• Try to connect with other English teachers and schools in the area. This can help you learn about job openings and get insider tips on teaching; that’s how I got my first job.
  • Also, I love Argentina because it has a unique culture and history, and understanding it can help you connect better with your students and adapt your teaching style to their needs. I recommend you do a little research on Argentine history, literature, music, and popular culture, so you can incorporate these topics into your lessons.
  • Teaching in a foreign country can be challenging, especially if you’re not familiar with the local customs or teaching styles. Be open to new experiences, and don’t be afraid to experiment with different teaching techniques until you find what works best for you and your students. Most importantly, have fun! Teaching English in Argentina can be an incredibly rewarding experience. Enjoy the culture, explore the country, and make new friends. I think it’s a great country in which to teach.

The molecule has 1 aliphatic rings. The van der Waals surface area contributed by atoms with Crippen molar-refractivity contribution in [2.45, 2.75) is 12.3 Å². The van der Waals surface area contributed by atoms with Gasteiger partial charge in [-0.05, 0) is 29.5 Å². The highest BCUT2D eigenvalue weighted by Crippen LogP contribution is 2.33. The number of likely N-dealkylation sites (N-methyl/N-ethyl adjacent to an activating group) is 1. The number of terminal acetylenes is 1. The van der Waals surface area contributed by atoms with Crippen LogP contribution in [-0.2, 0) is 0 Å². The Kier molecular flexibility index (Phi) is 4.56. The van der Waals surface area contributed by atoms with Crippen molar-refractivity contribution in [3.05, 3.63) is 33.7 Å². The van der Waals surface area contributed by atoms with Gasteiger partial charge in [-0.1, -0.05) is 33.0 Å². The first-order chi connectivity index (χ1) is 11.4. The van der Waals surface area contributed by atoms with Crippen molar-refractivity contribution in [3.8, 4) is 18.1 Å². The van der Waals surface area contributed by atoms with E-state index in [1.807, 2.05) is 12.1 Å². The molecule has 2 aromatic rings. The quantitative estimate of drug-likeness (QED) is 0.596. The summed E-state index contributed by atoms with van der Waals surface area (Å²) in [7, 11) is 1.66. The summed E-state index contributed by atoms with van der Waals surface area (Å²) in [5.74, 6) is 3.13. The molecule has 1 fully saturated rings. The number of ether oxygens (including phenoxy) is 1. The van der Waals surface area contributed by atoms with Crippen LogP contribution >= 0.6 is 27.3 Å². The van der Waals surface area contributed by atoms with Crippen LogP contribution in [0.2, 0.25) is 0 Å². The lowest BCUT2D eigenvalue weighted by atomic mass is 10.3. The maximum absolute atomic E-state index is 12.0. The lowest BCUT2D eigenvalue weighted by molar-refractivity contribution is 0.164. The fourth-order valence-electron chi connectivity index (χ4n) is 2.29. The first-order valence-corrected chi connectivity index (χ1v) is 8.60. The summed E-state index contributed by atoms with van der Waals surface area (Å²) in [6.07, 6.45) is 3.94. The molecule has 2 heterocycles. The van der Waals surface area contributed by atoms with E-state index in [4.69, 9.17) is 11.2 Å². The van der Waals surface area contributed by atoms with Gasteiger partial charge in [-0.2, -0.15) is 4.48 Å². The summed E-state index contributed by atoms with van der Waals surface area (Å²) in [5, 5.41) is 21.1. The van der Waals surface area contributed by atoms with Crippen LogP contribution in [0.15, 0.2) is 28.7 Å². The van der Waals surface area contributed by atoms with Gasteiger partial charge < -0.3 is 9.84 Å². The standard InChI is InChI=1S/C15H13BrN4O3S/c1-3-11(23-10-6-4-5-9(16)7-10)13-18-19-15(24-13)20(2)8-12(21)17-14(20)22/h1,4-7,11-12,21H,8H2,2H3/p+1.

Think teaching English in Argentina is for you? Or, maybe Thailand is more your speed? Check out the top 10 places for digital nomads to teach English online, live, and travel!

Back in her hometown in the Philippines, Krzl worked as a writer at a TV station before moving to Chile. After she completed her TESOL certification, she worked for language institutes and then decided to become an independent English teacher to business professionals. When she’s not giving classes, she’s either surfing along Chile’s long stretch of coastline, traveling, or practicing photography by the beach.